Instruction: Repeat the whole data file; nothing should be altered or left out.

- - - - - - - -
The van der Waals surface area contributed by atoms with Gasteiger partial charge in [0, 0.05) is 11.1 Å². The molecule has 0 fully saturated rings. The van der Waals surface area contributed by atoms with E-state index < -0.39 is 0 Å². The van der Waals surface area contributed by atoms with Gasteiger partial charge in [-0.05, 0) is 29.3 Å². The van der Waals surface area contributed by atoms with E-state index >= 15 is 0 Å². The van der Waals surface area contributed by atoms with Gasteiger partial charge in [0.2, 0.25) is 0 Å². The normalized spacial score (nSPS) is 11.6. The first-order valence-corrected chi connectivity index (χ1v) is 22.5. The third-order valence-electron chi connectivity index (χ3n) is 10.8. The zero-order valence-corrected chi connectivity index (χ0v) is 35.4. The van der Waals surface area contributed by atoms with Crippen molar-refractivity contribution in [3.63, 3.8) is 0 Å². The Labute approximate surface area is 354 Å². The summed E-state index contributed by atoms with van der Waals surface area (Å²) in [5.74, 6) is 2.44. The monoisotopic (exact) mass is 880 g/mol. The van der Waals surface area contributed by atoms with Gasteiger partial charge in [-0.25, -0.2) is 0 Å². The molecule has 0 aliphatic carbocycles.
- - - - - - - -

The van der Waals surface area contributed by atoms with Gasteiger partial charge in [0, 0.05) is 11.1 Å². The molecule has 0 fully saturated rings. The van der Waals surface area contributed by atoms with E-state index < -0.39 is 0 Å². The van der Waals surface area contributed by atoms with Gasteiger partial charge in [-0.05, 0) is 29.3 Å². The van der Waals surface area contributed by atoms with E-state index >= 15 is 0 Å². The van der Waals surface area contributed by atoms with Gasteiger partial charge in [0.2, 0.25) is 0 Å². The normalized spacial score (nSPS) is 11.6. The first-order valence-corrected chi connectivity index (χ1v) is 22.5. The third-order valence-electron chi connectivity index (χ3n) is 10.8. The zero-order valence-corrected chi connectivity index (χ0v) is 35.4. The van der Waals surface area contributed by atoms with Crippen molar-refractivity contribution in [3.63, 3.8) is 0 Å². The Labute approximate surface area is 354 Å². The summed E-state index contributed by atoms with van der Waals surface area (Å²) in [5.74, 6) is 2.44. The monoisotopic (exact) mass is 880 g/mol. The van der Waals surface area contributed by atoms with Gasteiger partial charge in [-0.25, -0.2) is 0 Å². The molecule has 0 aliphatic carbocycles.